Item 16 of FIG. 1 is placed in the whistle chamber tube 17. Also placed in this tube is end piece 18. The piece 18 is identical in construction to baffle piece 15 and 16, except that its closed end is provided with a hole 181 that is axially located in lieu of any other aperture. In this hole is placed the reed assembly 19. The reed assembly includes a vibrating metal reed that makes an audible sound when flow through the assembly reaches a flow of a determined rate.

FIG. 2A, an assembled longitudinal section shows the relation of the various components as mounted. Piece 15 is recessed in the tubular member 11, and glued in place. Piece 16 is glued in chamber tube 17 in such a way as to protrude from the tube in which it is glued. As a result, the protruding portion of piece 16 can be inserted into sleeve 11 in such a way that the surfaces of the baffle pieces 15 and 16 come into direct contact at plane A--A. When chamber tube 17 is properly rotated, baffle piece 16 will rotate with it, and the apertures 151 and 161 in the baffle pieces can thereby be made to be in complete coincidence or partial coincidence as desired. When the desired orientation of the apertures 151 and 161 has been achieved, the relation of the tube 17 to the tubular member 11 can be fixed by placing a piece of tape around the boundary 25 between the two tubes, or by other suitable means, thereby securing the relationship between apertures 151 and 161. The end piece 18 is also glued into the chamber tube 17. The reed assembly 19 may be force-fitted or otherwise fixed in the end piece 18 through the hole 181.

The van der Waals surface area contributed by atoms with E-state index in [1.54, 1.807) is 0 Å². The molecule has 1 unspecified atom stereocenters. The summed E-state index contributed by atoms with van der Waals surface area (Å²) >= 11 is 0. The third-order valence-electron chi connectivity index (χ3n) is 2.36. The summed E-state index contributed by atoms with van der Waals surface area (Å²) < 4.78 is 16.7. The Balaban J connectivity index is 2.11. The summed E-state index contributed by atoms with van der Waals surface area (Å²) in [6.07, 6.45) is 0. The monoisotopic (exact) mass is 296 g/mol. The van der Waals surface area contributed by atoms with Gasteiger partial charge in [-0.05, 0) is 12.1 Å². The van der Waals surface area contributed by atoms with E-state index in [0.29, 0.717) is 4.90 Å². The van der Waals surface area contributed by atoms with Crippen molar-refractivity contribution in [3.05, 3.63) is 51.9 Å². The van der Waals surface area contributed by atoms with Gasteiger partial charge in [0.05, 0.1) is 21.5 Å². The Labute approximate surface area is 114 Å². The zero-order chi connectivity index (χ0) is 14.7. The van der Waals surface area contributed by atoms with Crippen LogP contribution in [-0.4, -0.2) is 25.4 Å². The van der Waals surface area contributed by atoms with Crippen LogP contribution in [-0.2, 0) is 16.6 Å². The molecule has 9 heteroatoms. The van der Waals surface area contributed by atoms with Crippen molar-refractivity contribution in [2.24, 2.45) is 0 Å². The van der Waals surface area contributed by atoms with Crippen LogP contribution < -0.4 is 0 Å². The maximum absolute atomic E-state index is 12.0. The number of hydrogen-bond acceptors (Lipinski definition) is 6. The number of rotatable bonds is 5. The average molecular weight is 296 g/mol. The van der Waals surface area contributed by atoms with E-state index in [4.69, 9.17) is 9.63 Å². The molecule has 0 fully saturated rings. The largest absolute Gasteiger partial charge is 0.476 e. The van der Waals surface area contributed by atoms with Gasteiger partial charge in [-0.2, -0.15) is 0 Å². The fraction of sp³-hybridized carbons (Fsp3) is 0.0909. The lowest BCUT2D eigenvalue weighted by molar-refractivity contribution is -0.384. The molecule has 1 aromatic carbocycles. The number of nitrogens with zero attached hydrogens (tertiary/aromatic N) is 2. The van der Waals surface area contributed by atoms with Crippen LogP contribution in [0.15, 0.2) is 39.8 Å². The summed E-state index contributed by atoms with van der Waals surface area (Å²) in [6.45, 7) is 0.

An examination of FIG. 2A will reveal that although flow begins axially at the front end 13 along the axis Z--Z, the flow is displaced through apertures 151 and 161 as it enters the whistle chamber formed by baffle piece 16, end piece 18, and tube 17. We have found that the displacement of this flow prevents problems in accuracy that occur when flow is directed simply axially through the reed. The displacement of axial flow could be provided by other means, such as placement of a cap, over the reed, with the cap having entry holes only off-axis. Since reeds may have different threshholds, the device may be calibrated by putting a known flow through the device with a known number of apertures 12 covered and then rotating tube 17 with respect to tubular member 11 until the relation of apertures 151 and 161 is skewed to the point that the desired amount of flow reduction into the chamber in which the reed is placed has occurred. In this fashion the baffle pieces 15 and 16, in their motion relative to one another, act as a valve to regulate flow through the monitor.